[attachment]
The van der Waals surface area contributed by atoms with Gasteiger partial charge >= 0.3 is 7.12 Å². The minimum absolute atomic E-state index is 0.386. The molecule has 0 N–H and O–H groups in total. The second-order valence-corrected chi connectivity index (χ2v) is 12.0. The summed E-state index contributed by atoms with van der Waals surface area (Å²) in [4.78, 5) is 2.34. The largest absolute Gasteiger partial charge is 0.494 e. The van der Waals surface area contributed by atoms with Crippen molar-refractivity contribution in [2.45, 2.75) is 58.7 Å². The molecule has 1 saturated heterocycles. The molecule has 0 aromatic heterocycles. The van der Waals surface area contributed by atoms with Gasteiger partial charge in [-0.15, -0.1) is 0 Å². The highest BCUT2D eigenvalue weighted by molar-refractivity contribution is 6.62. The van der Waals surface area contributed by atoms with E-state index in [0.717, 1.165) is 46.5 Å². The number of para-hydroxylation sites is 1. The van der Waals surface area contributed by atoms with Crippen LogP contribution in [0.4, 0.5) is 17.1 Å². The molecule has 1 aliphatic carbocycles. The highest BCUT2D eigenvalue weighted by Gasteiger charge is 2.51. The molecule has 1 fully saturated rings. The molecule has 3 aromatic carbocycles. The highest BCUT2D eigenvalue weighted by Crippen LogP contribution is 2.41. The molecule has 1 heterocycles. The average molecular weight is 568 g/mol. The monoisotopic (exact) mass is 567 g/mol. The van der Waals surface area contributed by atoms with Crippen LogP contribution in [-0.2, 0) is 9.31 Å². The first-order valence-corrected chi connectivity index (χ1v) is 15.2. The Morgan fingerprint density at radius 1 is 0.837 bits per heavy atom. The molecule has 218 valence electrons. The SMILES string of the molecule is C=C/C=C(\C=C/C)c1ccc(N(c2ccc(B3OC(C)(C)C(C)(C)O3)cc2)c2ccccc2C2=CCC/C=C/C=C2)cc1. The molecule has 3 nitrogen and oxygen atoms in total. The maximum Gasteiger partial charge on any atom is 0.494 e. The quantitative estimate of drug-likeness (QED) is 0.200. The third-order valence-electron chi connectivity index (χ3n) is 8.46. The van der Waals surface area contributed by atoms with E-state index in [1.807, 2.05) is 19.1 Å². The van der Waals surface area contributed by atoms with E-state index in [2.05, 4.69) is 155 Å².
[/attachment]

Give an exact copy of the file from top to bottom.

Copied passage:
The van der Waals surface area contributed by atoms with Gasteiger partial charge >= 0.3 is 7.12 Å². The minimum absolute atomic E-state index is 0.386. The molecule has 0 N–H and O–H groups in total. The second-order valence-corrected chi connectivity index (χ2v) is 12.0. The summed E-state index contributed by atoms with van der Waals surface area (Å²) in [4.78, 5) is 2.34. The largest absolute Gasteiger partial charge is 0.494 e. The van der Waals surface area contributed by atoms with Crippen molar-refractivity contribution in [2.45, 2.75) is 58.7 Å². The molecule has 1 saturated heterocycles. The molecule has 0 aromatic heterocycles. The van der Waals surface area contributed by atoms with Gasteiger partial charge in [-0.15, -0.1) is 0 Å². The highest BCUT2D eigenvalue weighted by molar-refractivity contribution is 6.62. The van der Waals surface area contributed by atoms with E-state index in [0.717, 1.165) is 46.5 Å². The number of para-hydroxylation sites is 1. The van der Waals surface area contributed by atoms with Crippen LogP contribution in [0.4, 0.5) is 17.1 Å². The molecule has 1 aliphatic carbocycles. The highest BCUT2D eigenvalue weighted by Gasteiger charge is 2.51. The molecule has 1 fully saturated rings. The molecule has 3 aromatic carbocycles. The highest BCUT2D eigenvalue weighted by Crippen LogP contribution is 2.41. The molecule has 1 heterocycles. The average molecular weight is 568 g/mol. The monoisotopic (exact) mass is 567 g/mol. The van der Waals surface area contributed by atoms with Crippen LogP contribution in [-0.2, 0) is 9.31 Å². The first-order valence-corrected chi connectivity index (χ1v) is 15.2. The Morgan fingerprint density at radius 1 is 0.837 bits per heavy atom. The molecule has 218 valence electrons. The SMILES string of the molecule is C=C/C=C(\C=C/C)c1ccc(N(c2ccc(B3OC(C)(C)C(C)(C)O3)cc2)c2ccccc2C2=CCC/C=C/C=C2)cc1. The molecule has 3 nitrogen and oxygen atoms in total. The maximum Gasteiger partial charge on any atom is 0.494 e. The quantitative estimate of drug-likeness (QED) is 0.200. The third-order valence-electron chi connectivity index (χ3n) is 8.46. The van der Waals surface area contributed by atoms with E-state index in [1.807, 2.05) is 19.1 Å². The van der Waals surface area contributed by atoms with E-state index in [2.05, 4.69) is 155 Å².